Despite overwhelming evidence to show impact of fossil fuels on climate, COP28 president, Sultan Ahmed Al Jaber, claims there is “no science” to support phasing out fossil fuels.

The president of the COP28 climate conference, Sultan Ahmed Al Jaber, is facing calls to quit from climate activists after he claimed there is “no science” to evidence a necessity to phase out fossil fuels.

“There is no science out there, or no scenario out there, that says that the phase-out of fossil fuel is what’s going to achieve 1.5°C,” claimed the Emirati politician, who is also head of the United Arab Emirates’ state oil company, Adnoc. In remarks at a fringe event first reported by The Guardian and the Centre for Climate Reporting, he claimed such a policy would “take the world back into caves”.

Chair of the Climate Crisis Advisory Group and former UK chief scientific adviser, Professor Sir David King, called Mr Al Jaber’s defence of the use of fossil fuels “incredibly concerning and surprising”. “It is undeniable that to limit global warming to 1.5C we must all rapidly reduce carbon emissions and phase-out the use of fossil fuels by 2035 at the latest. The alternative is an unmanageable future for humanity,” he said.

Teresa Anderson of ActionAid International urged Mr Al Jaber to “show leadership and commit to a phase-out agenda – not one that will wreak further harm and plunge the planet further on the brink of climate meltdown”.

“Sultan Jaber’s comments are completely divorced from the reality of hundreds of millions of people on the frontline of climate catastrophe… With climate disasters worsening with each year, his comments fly in the face of all science and offer up another lifeline for climate-wrecking fossil fuel industries,” she added.

Climate scientist Prof Michael Mann called for Mr Al Jaber to resign – while other campaigners likened his role to putting “Dracula in charge at the blood bank” given his role in the oil industry. Bill Hare, senior scientist at policy institute Climate Analytics, said the comments were “verging on climate denialism”.

His position is in direct contrast to that of UN secretary general, António Guterres, who told delegates on Friday: “The science is clear: The 1.5C limit is only possible if we ultimately stop burning all fossil fuels. Not reduce, not abate. Phase out, with a clear timeframe.”

The COP28 president made the remarks in a live online event with Mary Robinson, former UN special envoy for climate change, hosted by She Changes Climate, a campaign group and gender equality and climate action. He had been responding to Ms Robinson, who said the absence of a commitment to phasing out fossil fuels had left the world “in an absolute crisis that is hurting women and children more than anyone”.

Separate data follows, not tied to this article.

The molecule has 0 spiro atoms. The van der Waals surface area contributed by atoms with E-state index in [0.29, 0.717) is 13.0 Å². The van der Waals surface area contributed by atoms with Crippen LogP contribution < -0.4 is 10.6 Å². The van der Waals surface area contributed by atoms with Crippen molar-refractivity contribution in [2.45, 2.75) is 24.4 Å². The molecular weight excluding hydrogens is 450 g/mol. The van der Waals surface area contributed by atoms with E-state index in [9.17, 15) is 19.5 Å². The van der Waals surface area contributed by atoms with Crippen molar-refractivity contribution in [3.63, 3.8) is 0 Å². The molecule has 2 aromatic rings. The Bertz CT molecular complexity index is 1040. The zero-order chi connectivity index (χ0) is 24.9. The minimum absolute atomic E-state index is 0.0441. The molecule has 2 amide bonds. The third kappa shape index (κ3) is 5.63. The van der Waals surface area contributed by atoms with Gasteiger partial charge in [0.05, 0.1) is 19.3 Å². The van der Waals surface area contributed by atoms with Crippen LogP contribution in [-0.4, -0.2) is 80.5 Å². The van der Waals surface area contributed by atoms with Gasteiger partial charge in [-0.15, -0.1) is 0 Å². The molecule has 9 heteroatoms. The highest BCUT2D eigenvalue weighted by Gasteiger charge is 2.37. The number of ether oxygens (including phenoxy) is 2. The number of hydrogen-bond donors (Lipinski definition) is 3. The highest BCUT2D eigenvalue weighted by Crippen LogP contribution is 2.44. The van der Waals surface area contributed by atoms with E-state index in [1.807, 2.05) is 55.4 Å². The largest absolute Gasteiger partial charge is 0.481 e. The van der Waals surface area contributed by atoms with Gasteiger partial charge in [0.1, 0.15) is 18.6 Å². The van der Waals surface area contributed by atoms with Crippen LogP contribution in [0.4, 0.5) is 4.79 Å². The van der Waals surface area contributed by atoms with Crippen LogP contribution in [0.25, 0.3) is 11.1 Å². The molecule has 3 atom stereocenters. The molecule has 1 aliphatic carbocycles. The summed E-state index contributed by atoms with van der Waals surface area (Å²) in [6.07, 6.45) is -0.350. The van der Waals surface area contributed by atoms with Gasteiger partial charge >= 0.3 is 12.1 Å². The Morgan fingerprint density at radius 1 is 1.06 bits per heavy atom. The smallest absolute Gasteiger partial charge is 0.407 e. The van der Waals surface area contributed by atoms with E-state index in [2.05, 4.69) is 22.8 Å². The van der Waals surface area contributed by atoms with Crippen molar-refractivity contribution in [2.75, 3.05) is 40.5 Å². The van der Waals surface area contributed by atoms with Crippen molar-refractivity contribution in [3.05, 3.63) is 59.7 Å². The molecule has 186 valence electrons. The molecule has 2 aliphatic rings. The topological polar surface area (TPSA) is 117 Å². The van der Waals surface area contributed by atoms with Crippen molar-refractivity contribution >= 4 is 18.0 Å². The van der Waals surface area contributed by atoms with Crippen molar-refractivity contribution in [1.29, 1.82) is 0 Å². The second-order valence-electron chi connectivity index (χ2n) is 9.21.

Whether the final COP28 agreement uses the term “phasing out” of fossil fuels or the more diluted version of “phasing down” will be one of the key questions on which campaigners measure the success of the conference.

Many had already criticised Mr Al Jaber’s presidency as representing a serious conflict of interest, given his role in the UAE’s state oil firm – which pumped 2.7 million barrels of oil per day in 2021, and currently has plans to double that by 2027.

The BBC alleged ahead of the conference that the UAE planned to use its role as host as an opportunity to strike oil and gas deals with 15 nations, citing leaked briefing documents.

Mr Al Jaber has defended his position as both COP president and head of an oil company, arguing that it makes sense because he can help persuade the oil industry to change from the inside.

The controversy surrounding the fossil fuel comments comes as COP holds its first-ever health day, with delegates including physicians and activists calling for greater global efforts in response to increasing health risks brought by climate change. The president has called climate impacts “one of the greatest threats to human health in the 21st century”.

More than 120 countries signed a declaration on climate and health at the conference on Saturday, however it has been criticised for not specifically singling out fossil fuels as a cause.

“Not including fossil fuels’ role as the leading cause of climate change and climate-related health threats is a glaring omission”, said Dr Jeni Miller, executive director of the Global Climate and Health Alliance. “As well as being a major source of air pollution, fossil fuel use impacts the health of communities and workers. The human right to health and to a clean, healthy and sustainable environment is also a glaring omission,” Dr Miller added.

Original source: https://inews.co.uk

There must be no tolerance for fossil fuels